Wednesday, February 23, 2011

Pointing Us in the Right Direction

If you know me, you'll notice that I can get pretty excited about certain things. Spider-man, Star Wars, Lord of the Rings, Lost, and Matt Maher's music are a few of the things that, although the years may pass, if you mention them, I'll start to go crazy. I'll analyze bass lines, re-enact scenes ("The Hobbits are going to Isengard!"), and pretend that I have a lightsaber. But another thing that I get all gung-ho for is my faith. Over the years, I have grown to become more emmersed in the beauty of the Catholic Church, and I try to bombard myself with this beauty as often I can.

But why?

Here's a fact: I possess a LOT of things that show that I am Catholic. I have a Vatican flag hanging from the ceiling of my room. I write down passages from scripture everywhere. I have a marian background for my google homepage. I have lots of spiritual books (including bibles and a catechism), I always have a rosary in my pocket, and the first thing I do when I wake up in the morning is put a cross around my neck.

And I can understand if the initial reaction to reading the above is, "Uh, wow. Humility much?" Even a part of myself, writing this out and reading it over, feels like I am stepping out of line. But here's another fact: primarily, I do not do all these things, wear all these things or own all these things to show to others that I think I am next in line to be pope. We're all called to evangelize and show Christ through the way that we live. But I can't evangelize Christ unless I already have Christ in my heart - you can't give what you don't have. The statue of Mary on my desk and the amount of Matt Maher on my iPod are simply there to point me in the right direction.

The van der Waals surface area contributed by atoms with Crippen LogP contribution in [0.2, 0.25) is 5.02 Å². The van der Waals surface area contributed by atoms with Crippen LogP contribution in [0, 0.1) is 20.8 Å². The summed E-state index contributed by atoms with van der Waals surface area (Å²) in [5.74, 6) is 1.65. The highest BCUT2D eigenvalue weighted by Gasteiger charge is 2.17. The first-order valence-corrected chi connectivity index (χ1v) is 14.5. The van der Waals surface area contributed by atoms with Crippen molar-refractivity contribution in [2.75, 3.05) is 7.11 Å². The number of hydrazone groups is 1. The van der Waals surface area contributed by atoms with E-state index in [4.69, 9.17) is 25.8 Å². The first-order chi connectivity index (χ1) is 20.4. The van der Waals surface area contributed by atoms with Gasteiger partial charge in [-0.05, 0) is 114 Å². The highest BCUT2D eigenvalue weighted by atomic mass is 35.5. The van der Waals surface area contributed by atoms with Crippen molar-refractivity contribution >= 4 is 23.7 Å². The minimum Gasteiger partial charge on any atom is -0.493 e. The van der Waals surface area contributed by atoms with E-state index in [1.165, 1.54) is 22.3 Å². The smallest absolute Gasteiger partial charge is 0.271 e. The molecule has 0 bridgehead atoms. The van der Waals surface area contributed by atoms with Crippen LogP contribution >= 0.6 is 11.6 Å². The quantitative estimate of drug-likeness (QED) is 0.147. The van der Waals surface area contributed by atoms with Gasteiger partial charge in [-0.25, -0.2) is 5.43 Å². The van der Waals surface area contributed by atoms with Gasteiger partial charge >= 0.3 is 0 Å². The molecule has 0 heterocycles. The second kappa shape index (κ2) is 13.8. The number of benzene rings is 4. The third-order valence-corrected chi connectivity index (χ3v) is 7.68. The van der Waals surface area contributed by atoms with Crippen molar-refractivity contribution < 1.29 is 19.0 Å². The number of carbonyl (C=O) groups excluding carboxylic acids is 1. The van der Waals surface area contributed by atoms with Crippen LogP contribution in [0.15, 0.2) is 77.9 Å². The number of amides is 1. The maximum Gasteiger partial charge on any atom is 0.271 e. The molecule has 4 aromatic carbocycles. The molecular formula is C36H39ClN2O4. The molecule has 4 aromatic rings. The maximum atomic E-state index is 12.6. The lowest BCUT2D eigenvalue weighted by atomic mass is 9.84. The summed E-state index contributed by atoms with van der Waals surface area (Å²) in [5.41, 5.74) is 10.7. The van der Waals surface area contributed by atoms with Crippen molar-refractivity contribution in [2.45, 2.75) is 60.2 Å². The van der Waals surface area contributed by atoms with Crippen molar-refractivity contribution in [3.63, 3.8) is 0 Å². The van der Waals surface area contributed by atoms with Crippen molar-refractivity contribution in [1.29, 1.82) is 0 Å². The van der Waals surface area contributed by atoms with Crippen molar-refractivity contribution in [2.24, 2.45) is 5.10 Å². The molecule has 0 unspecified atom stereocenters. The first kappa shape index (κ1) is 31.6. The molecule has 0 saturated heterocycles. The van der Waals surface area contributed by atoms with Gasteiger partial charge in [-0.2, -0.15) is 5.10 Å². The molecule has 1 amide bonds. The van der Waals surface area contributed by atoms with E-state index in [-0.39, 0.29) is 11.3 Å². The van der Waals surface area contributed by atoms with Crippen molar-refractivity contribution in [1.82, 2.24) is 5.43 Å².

These things help me to open up to the grace of God. They are a constant reminder of the reason for hope. They are God's armour in life that will help me fight the good fight and finish the race. I said above that they are there to point me in the right direction - to God. If I am truly focusing on God, then I will be prompted to respond in prayer; to praise, to thank, to ask, and to receive. But how often can I honestly say that I am focusing on God? So that's why I have all these items. It's not because I am so holy, or because I find living the faith particularly easy. I struggle all the time. Owning a bible or a few rosaries isn't hard.

Responding to these things is hard.

And in a day and age when we are so distracted that we will do anything else besides pray, maybe we all need more of these items than we think.

The Church defines sacramentals as things that "do not confer the grace of the Holy Spirit in the way that the sacraments do, but...prepare us to receive grace and dispose us to cooperate with it" (CCC 1670). Statues, rosaries, even passages of scripture, on their own, cannot compete with the glory of Reconciliation or the Eucharist. They don't possess any grace in and of themselves. But they are prods, pokes, and maybe even shouts, telling us of the one that we should always be looking to, and of the eternal destination that we should always be striving for.

All the things that I mentioned are merely that: sacramentals. Obviously, it is possible to go overboard. I'm not going to start stocking my pantry only with baskets of bread and fish. But we all need more sacramentals in our lives. Some of them may be more universal, like a picture of a saint, and others may be more sentimental. But they can all help us. Being a faithful follower of Christ is hard in today's society. There are so many distractions, wrong turns, and dead ends. If we are honest with ourselves and look around, we'll see that, as the Catechism says, 

"there is scarcely any proper use of material things which cannot be thus directed towards the sanctification of men and the praise of God." 

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